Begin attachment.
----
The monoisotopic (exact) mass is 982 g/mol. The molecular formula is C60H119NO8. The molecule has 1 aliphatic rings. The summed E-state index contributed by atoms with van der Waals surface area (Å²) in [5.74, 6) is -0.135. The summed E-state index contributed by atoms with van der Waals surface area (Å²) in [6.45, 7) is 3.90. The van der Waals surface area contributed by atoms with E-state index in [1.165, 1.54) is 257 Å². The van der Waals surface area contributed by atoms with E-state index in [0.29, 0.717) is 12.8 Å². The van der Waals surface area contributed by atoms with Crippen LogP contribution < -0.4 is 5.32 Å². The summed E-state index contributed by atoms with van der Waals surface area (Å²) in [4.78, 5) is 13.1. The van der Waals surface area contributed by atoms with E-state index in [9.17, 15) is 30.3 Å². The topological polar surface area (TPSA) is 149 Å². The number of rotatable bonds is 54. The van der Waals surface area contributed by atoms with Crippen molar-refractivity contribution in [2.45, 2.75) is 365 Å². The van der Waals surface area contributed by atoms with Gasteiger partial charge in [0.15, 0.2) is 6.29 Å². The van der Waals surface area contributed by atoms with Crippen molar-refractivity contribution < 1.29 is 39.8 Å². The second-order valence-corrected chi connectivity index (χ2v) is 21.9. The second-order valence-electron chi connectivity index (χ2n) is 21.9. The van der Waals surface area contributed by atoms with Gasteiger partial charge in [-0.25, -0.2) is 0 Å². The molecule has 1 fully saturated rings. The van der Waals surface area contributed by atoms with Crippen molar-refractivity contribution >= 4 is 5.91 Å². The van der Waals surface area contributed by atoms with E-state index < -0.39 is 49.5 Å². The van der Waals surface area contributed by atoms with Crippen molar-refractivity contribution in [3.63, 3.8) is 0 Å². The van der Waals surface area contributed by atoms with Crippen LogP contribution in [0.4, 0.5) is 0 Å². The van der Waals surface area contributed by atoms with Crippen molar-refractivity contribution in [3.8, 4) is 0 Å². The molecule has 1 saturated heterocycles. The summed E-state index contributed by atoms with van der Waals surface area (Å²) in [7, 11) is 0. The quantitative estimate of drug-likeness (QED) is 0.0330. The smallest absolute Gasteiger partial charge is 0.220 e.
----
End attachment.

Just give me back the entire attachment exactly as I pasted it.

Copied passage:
The monoisotopic (exact) mass is 982 g/mol. The molecular formula is C60H119NO8. The molecule has 1 aliphatic rings. The summed E-state index contributed by atoms with van der Waals surface area (Å²) in [5.74, 6) is -0.135. The summed E-state index contributed by atoms with van der Waals surface area (Å²) in [6.45, 7) is 3.90. The van der Waals surface area contributed by atoms with E-state index in [1.165, 1.54) is 257 Å². The van der Waals surface area contributed by atoms with E-state index in [0.29, 0.717) is 12.8 Å². The van der Waals surface area contributed by atoms with Crippen LogP contribution < -0.4 is 5.32 Å². The summed E-state index contributed by atoms with van der Waals surface area (Å²) in [4.78, 5) is 13.1. The van der Waals surface area contributed by atoms with E-state index in [9.17, 15) is 30.3 Å². The topological polar surface area (TPSA) is 149 Å². The number of rotatable bonds is 54. The van der Waals surface area contributed by atoms with Crippen molar-refractivity contribution in [2.45, 2.75) is 365 Å². The van der Waals surface area contributed by atoms with Gasteiger partial charge in [0.15, 0.2) is 6.29 Å². The van der Waals surface area contributed by atoms with Crippen molar-refractivity contribution < 1.29 is 39.8 Å². The second-order valence-corrected chi connectivity index (χ2v) is 21.9. The second-order valence-electron chi connectivity index (χ2n) is 21.9. The van der Waals surface area contributed by atoms with Gasteiger partial charge in [-0.25, -0.2) is 0 Å². The molecule has 1 fully saturated rings. The van der Waals surface area contributed by atoms with Crippen molar-refractivity contribution >= 4 is 5.91 Å². The van der Waals surface area contributed by atoms with E-state index < -0.39 is 49.5 Å². The van der Waals surface area contributed by atoms with Crippen molar-refractivity contribution in [3.63, 3.8) is 0 Å². The van der Waals surface area contributed by atoms with Crippen LogP contribution in [0.4, 0.5) is 0 Å². The van der Waals surface area contributed by atoms with Crippen molar-refractivity contribution in [3.8, 4) is 0 Å². The molecule has 1 saturated heterocycles. The summed E-state index contributed by atoms with van der Waals surface area (Å²) in [7, 11) is 0. The quantitative estimate of drug-likeness (QED) is 0.0330. The smallest absolute Gasteiger partial charge is 0.220 e.